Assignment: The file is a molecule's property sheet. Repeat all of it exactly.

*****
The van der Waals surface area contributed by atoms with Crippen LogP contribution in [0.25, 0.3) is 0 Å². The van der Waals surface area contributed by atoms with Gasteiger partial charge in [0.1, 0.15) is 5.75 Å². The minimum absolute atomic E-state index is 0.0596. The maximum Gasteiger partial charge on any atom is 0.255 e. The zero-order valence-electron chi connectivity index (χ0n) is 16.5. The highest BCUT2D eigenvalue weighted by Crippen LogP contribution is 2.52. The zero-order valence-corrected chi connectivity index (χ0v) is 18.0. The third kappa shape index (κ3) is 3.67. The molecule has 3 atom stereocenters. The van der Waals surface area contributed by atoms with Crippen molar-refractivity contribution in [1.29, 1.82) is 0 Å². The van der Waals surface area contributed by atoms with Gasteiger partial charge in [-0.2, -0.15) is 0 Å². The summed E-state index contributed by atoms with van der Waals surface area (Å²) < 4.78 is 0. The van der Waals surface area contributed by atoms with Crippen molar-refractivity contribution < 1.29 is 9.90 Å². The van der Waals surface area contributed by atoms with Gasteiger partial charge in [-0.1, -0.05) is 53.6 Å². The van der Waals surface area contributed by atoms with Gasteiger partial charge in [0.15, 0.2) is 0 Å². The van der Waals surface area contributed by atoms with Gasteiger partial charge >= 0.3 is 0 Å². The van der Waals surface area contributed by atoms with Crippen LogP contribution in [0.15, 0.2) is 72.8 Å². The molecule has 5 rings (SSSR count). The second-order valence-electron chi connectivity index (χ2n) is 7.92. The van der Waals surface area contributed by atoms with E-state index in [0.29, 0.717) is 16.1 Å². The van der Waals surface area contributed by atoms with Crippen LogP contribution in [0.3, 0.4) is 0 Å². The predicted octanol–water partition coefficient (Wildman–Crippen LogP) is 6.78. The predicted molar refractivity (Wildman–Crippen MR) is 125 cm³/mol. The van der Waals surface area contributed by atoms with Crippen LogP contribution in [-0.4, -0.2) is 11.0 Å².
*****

The van der Waals surface area contributed by atoms with Crippen LogP contribution in [0.25, 0.3) is 0 Å². The van der Waals surface area contributed by atoms with Gasteiger partial charge in [0.1, 0.15) is 5.75 Å². The minimum absolute atomic E-state index is 0.0596. The maximum Gasteiger partial charge on any atom is 0.255 e. The zero-order valence-electron chi connectivity index (χ0n) is 16.5. The highest BCUT2D eigenvalue weighted by Crippen LogP contribution is 2.52. The zero-order valence-corrected chi connectivity index (χ0v) is 18.0. The third kappa shape index (κ3) is 3.67. The molecule has 3 atom stereocenters. The van der Waals surface area contributed by atoms with Crippen molar-refractivity contribution in [1.29, 1.82) is 0 Å². The van der Waals surface area contributed by atoms with Gasteiger partial charge in [-0.2, -0.15) is 0 Å². The summed E-state index contributed by atoms with van der Waals surface area (Å²) < 4.78 is 0. The van der Waals surface area contributed by atoms with Crippen molar-refractivity contribution < 1.29 is 9.90 Å². The van der Waals surface area contributed by atoms with Gasteiger partial charge in [-0.1, -0.05) is 53.6 Å². The van der Waals surface area contributed by atoms with Gasteiger partial charge in [0.15, 0.2) is 0 Å². The van der Waals surface area contributed by atoms with Gasteiger partial charge >= 0.3 is 0 Å². The van der Waals surface area contributed by atoms with Crippen LogP contribution in [0.15, 0.2) is 72.8 Å². The molecule has 5 rings (SSSR count). The second-order valence-electron chi connectivity index (χ2n) is 7.92. The van der Waals surface area contributed by atoms with E-state index in [0.29, 0.717) is 16.1 Å². The van der Waals surface area contributed by atoms with Crippen LogP contribution in [0.3, 0.4) is 0 Å². The predicted octanol–water partition coefficient (Wildman–Crippen LogP) is 6.78. The predicted molar refractivity (Wildman–Crippen MR) is 125 cm³/mol. The van der Waals surface area contributed by atoms with Crippen LogP contribution in [-0.4, -0.2) is 11.0 Å².